Most small-business owners know the frustration of spending more time than they want or should on non-revenue-generating activities. From payroll and human resource management to benefits and compensation, entrepreneurs can spend up to 40 percent of their precious day engaged in these necessary but time-sucking tasks.
The answer for many growing companies may be to hire one of the 700 professional employer organizations (PEOs) in the U.S. These companies become the legal employer of your staff and handle all the payroll, benefits and HR functions.
“Most small businesses are under 25 employees, and that means the owner is the most productive, is critical to the success of the business, and has to get out there and generate sales and products,” says Milan Yager, president and CEO of the National Association of Professional Employer Organizations. When small businesses outsource non-core activities, “they can focus on the business of their business,” says Yager.
But when does it make sense to hire a PEO? While PEOs aren’t for every company, those that do use them can often offer better benefit packages and thus hire better talent, says Ed Vargas, senior vice president of health and benefits at Aon Consulting. “We help them set up a Fortune 500 package of benefits,” he says.
In assessing whether or not you should hire a PEO, there are several questions to consider before you make a decision:
- How big is your company? Expert opinion varies on how large a company should be before it hires a PEO. A general rule of thumb is “when administrative processes begin slowing down the productivity of the firm,” says Dan Sheridan, president and chief operating officer of Extensis, a PEO. While it is different for every company, “this typically occurs when a business reaches 10 to 15 employees a week,” says Sheridan.
Some PEOs won’t work with companies that have fewer than 10 employees. "Once a company gets very big, then it is easier to have an in-house HR department,” says Janis Sweeney, owner of National Employee Management Resources, a PEO. The sweet spot for a PEO, she says, is between 16 and 80 people. The composition of your workforce is also important. Companies that only offer insurance to a few key executives wouldn’t benefit from PEOs.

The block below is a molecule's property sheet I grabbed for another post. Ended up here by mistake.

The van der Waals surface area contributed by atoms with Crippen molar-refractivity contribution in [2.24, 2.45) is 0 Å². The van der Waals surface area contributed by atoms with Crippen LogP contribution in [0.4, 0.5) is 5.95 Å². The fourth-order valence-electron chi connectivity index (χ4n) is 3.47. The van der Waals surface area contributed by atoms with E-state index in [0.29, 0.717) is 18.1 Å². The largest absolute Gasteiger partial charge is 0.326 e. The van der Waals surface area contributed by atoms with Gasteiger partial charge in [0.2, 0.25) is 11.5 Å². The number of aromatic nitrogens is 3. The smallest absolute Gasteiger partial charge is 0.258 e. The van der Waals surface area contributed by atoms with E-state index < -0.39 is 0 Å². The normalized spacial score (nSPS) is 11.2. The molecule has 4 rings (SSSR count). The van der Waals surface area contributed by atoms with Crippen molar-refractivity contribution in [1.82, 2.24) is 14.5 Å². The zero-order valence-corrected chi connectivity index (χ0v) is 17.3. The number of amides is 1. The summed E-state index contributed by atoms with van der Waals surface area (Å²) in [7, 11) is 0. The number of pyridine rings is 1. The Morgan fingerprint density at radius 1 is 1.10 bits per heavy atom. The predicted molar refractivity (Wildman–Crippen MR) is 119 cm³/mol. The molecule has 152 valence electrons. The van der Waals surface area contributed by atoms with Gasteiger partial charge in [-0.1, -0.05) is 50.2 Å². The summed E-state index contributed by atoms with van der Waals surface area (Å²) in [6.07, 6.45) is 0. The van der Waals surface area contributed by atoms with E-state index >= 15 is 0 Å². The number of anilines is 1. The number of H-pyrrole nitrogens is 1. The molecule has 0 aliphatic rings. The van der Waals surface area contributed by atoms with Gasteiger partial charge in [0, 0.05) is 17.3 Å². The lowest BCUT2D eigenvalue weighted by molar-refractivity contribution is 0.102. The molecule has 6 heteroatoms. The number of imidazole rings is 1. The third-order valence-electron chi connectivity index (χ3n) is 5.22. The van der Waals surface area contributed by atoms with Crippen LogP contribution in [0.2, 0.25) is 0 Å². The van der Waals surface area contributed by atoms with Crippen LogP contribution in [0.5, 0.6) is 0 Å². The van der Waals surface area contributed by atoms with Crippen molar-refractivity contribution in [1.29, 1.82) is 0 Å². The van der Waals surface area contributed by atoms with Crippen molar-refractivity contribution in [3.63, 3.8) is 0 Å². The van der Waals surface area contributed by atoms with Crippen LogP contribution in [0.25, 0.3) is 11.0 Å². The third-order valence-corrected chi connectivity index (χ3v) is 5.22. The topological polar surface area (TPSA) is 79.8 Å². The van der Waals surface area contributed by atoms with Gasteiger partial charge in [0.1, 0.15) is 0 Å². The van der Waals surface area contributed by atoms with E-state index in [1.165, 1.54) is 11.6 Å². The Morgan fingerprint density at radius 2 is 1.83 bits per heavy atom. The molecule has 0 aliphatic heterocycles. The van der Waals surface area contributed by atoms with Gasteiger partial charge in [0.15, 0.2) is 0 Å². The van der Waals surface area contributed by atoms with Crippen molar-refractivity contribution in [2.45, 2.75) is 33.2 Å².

- How much does a PEO cost? Like all professional services, the way a PEO prices services varies depending on the company. Industry experts estimate that the cost ranges from about 2 percent to 11 percent of wages. Another way to look at the expense is per employee. With that measure, it would run between $500 and $1,500 per employee per year. For very small companies with only two to five employees, some PEOs might price their services at a flat fee of $150 per month.
On the flip side, it is important to try and estimate the total cost of your HR functions. Truth is, most businesses “have no idea what their true costs are, as they only think of wages but never add up all the other things,” says Yager.
- How much control do you want over your HR functions? A PEO acts as a business partner to the client company. If a business owner wants to control all aspects of a business and is not open to suggestions or following through on recommendations a PEO makes, then a PEO may not make sense, says Jim Thibodeau, president of StaffScapes Inc.
Businesses do lose a bit of flexibility in the coverage they can offer when they use a PEO. Related to the issue of control is the perception of your employees. “Employees are used to seeing [your business name] on the check,” and the PEO becomes the check signer, says Sweeney.
- What services do you need? “Picking the right PEO is of paramount importance,” says Sheridan. The PEO should be certified by the Employer Services Assurance Corporation, have experience in the client’s industry and cover that company’s territory, he says. Also bear in mind that some PEOs specialize in a Web-based high-tech approach, while others are focused on face-to-face support.
Remember — each PEO is different, and business owners would do well to read the fine print.
Toddi Gutner is an award-winning journalist, writer and editor and currently a contributing writer covering career management issues for The Wall Street Journal.